Yahoo is facing a hefty daily fine if it refuses to turn over user information to the U.S. government. The company is pushing back against the National Security Agency, and it might pay the price.
The Financial Times had the details in this story by Hannah Kuchler:
The US government threatened to fine Yahoo $250,000 per day if the internet company refused to comply with its requests for information on its users, according to court records revealed on Thursday.
More than 1,500 pages of documents were unsealed from Yahoo’s challenge to the expansion of US surveillance laws in 2007 and 2008, showing how the technology company pushed back against the National Security Agency surveillance of the internet exposed by the Edward Snowden leaks last year.
The documents reveal a secret battle between the technology industry and the US government that stretches back years before the Snowden leaks were published in 2013. This previously classified information shows at least some in the tech industry were under pressure from government agencies to reveal user data seven years ago, with neither side making the battle public.
Ron Bell, Yahoo’s general counsel, said Yahoo had refused to comply with an amendment to a law in 2007 that demanded user information from online services – but that their legal challenge and appeal had failed.
Vindu Goel and Charlie Savage wrote for The New York Times that the data released shows that Yahoo didn’t give the government direct access to data:
The records also provide perhaps the clearest corroboration yet of the Internet companies’ contention that they did not provide the government with direct access to vast amounts of customer data on their computers.
When the Snowden revelations surfaced last summer, there were reports that the government had direct access to look into the databases of Internet companies for any information they wanted, which the Internet companies have consistently denied. Instead, they said, the government had to send them a lawful request for information on a specific individual and only then would they hand it over.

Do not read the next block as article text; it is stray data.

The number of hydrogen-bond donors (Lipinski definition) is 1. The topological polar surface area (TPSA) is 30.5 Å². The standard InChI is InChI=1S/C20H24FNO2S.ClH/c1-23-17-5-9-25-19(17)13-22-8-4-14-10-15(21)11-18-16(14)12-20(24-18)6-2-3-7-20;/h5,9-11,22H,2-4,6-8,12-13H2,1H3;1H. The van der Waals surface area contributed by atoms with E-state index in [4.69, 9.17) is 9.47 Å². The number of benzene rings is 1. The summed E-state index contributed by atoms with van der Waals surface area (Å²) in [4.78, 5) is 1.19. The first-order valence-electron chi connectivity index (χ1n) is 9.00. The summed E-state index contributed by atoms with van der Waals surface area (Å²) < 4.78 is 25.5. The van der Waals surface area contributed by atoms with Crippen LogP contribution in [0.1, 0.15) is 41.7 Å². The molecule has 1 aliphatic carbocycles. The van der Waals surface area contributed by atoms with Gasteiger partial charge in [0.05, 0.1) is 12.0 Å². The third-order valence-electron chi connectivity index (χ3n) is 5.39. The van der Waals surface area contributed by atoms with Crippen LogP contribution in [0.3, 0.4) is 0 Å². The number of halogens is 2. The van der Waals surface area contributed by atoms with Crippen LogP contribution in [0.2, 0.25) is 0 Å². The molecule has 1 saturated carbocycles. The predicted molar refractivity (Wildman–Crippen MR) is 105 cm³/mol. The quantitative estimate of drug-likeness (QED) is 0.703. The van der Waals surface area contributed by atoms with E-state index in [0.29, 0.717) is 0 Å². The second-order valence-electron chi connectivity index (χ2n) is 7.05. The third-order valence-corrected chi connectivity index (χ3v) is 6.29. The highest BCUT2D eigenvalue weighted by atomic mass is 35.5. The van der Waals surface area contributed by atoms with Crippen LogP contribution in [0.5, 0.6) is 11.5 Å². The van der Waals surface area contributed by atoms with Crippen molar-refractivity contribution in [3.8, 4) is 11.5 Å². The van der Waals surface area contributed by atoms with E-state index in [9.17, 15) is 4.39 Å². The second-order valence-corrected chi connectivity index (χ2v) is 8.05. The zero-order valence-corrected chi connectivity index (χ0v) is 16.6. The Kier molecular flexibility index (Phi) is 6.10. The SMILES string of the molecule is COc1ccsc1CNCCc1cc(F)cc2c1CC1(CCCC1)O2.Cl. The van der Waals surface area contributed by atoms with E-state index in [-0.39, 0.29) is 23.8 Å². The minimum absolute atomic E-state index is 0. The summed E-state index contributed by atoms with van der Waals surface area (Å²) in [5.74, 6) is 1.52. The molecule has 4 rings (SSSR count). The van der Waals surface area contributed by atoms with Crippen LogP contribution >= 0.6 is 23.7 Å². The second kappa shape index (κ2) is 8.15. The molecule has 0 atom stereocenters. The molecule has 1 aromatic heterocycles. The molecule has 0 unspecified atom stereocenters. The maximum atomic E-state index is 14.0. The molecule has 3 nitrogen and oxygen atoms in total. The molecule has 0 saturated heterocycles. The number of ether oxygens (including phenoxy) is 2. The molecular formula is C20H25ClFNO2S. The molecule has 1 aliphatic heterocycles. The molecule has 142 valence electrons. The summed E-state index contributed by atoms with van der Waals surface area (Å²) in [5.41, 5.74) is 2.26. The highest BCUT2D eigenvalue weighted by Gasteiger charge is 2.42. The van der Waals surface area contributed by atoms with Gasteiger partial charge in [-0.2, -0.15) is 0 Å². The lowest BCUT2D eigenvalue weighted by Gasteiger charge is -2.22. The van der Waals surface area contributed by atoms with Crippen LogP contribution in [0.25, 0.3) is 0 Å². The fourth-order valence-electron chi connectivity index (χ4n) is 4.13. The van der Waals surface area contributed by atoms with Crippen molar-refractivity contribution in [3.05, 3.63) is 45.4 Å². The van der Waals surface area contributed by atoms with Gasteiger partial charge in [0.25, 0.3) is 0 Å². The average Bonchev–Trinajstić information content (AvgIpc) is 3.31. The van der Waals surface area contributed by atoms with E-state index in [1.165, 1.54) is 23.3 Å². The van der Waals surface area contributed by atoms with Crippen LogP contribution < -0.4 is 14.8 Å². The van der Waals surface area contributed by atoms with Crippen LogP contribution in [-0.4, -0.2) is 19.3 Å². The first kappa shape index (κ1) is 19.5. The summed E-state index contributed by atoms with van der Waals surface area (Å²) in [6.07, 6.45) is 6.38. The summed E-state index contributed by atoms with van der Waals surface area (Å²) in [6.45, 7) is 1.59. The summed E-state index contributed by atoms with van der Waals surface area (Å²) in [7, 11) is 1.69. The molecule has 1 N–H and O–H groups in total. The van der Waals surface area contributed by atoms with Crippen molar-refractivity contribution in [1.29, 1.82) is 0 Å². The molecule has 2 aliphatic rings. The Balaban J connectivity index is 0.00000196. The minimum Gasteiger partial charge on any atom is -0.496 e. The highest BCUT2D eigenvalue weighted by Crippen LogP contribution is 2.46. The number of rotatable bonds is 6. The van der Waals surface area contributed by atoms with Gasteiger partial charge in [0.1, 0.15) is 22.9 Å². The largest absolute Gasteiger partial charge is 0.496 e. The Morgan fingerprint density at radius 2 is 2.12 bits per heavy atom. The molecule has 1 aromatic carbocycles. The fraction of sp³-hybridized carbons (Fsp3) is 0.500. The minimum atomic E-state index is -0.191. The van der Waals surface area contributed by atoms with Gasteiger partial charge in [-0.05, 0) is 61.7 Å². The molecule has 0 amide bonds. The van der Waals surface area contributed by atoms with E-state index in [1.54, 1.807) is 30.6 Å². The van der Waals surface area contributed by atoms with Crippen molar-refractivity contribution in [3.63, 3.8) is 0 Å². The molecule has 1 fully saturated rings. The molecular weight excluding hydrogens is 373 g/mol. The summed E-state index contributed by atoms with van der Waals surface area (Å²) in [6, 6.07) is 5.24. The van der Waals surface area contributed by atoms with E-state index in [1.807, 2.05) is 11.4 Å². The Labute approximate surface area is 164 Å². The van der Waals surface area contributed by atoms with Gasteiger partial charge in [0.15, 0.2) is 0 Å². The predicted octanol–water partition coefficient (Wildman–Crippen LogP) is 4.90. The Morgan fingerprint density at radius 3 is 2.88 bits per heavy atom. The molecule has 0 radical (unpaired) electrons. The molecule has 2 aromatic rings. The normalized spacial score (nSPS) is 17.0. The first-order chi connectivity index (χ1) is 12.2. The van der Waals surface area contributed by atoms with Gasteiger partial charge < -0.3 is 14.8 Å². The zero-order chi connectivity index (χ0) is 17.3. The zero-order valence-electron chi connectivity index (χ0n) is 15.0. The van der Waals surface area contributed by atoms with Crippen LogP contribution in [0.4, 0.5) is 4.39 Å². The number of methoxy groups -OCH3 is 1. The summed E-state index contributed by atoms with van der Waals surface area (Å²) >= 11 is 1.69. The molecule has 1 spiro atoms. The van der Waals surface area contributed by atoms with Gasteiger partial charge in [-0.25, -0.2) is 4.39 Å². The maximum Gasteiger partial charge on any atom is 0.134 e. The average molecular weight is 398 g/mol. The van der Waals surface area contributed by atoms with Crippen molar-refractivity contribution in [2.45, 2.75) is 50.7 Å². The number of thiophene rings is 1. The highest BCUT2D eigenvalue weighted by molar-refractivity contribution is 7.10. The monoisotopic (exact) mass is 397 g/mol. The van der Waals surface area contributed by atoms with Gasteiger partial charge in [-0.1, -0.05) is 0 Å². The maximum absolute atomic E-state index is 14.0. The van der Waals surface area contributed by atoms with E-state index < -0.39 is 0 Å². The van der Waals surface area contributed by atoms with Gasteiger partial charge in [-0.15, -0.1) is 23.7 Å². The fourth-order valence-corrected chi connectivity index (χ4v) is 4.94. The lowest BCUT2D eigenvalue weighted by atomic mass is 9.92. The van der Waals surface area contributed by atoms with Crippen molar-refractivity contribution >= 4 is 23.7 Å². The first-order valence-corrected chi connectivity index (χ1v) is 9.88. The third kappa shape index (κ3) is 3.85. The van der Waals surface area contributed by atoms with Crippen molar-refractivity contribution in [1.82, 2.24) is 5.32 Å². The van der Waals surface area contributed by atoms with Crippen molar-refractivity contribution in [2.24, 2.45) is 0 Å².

In a document reporting on its compliance with the 2008 order to turn over customer data, Yahoo said it had begun surveillance on the requested accounts, beginning with the government’s highest-priority targets. That indicates that the government was sending Yahoo the names of the people it was investigating and waiting for the company to send the information, as opposed to directly accessing Yahoo’s servers.
Over all, the cache of documents shows how Yahoo fought the government and eventually lost its appeal. That helped to set the stage for a vast expansion of the federal government’s surveillance of Internet users through the secret Prism program. Ultimately, Yahoo and seven other companies had to provide data to the government under the program.
Yahoo and other companies were under fire after the government programs were revealed, a blow that caused damage to many reputations, Craig Timberg wrote for The Washington Post: